[Tagging] public_transport=platform rendering on osm-carto

Martin Koppenhoefer dieterdreist at gmail.com
Fri Jun 22 09:35:03 UTC 2018

2018-06-22 11:01 GMT+02:00 Paul Allen <pla16021 at gmail.com>:

> As far as routeing goes, the stop position is important.  When I switch
> between bus/foot I do NOT (in most
> circumstances) walk through the platform itself and there's only a 50%
> chance I will walk past the length of
> the platform.  Platforms are often offset from stop positions, such as
> https://www.google.co.uk/maps/@52.0841293,-4.6605633,3a,75y,
> 333.25h,77.93t/data=!3m6!1e1!3m4!1sC6vWAGH4rcR2EoMfVZcIjQ!
> 2e0!7i13312!8i6656

the platform is (by definition) the place where you go to wait for the
vehicle, so it is needed for routing. The stop_position is the spot where
the vehicle stops, it is not strictly needed for routing (of pedestrians)
but the bus needs to know where to stop (doesn't typically need OSM
navigation to drive his bus though). You can deduct the stop_position from
the bus_stop / platform position, i.e. it is already implicit, apart from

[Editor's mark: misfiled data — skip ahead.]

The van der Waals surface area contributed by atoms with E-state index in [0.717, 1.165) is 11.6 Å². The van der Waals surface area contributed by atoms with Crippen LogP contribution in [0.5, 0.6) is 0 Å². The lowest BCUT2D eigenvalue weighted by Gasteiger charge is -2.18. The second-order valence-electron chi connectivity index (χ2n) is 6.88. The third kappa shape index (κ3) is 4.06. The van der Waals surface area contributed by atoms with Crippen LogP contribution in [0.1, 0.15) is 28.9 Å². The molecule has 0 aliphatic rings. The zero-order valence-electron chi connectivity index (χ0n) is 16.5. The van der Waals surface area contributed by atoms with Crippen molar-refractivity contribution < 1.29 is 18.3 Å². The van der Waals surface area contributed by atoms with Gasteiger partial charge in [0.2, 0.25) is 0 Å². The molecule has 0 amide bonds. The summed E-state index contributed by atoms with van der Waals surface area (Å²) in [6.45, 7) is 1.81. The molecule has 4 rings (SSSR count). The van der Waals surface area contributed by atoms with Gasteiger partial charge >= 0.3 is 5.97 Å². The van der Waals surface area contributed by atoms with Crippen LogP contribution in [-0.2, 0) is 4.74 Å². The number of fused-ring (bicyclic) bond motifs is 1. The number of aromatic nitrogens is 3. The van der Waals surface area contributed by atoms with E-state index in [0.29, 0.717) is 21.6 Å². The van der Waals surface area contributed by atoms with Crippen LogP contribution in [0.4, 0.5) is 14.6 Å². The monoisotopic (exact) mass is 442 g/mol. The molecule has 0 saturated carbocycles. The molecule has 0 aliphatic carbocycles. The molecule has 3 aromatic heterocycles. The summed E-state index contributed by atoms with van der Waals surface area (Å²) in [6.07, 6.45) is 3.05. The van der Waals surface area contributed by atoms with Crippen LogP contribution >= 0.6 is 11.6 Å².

rare exceptions where there are some meters of fuzziness (i.e. no practical
implications, you wait at the platform and enter the vehicle when it stops,
regardless the precise position). Usually the difference of a bus stopping
behind another bus makes a bigger deviation from the stop position than any
distance from a projected platform node on a highway (i.e. those meters are
all completely insignificant for all practical usecases).

> If I get off the bus there and turn left I don't walk past the platform.
> If I get off and turn right I'd only walk through
> the shelter if there were people blocking the rest of the sidewalk.  I
> know it's only a matter of a metre or so, but
> from a strictly technical perspective the routeing is from the stop
> position, not the platform.

from a strictly technical perspective you have to take into account whether
you leave the bus at the beginning, in the middle or at the end, which is
usually much more than a single meter, and whether the bus stopped at the
stop position or behind one or two other busses, which again makes much
more difference than a meter.

> Even if the underlying mechanics is taken care of by the database engine,
> it takes more CPU and memory to
> find the segment of a highway closest to a platform than to find the
> highway that a node (stop position) is on.

yes, but I have already written about this:  "OSM traditionally values
mapper convenience higher than simplicity of data evaluation."

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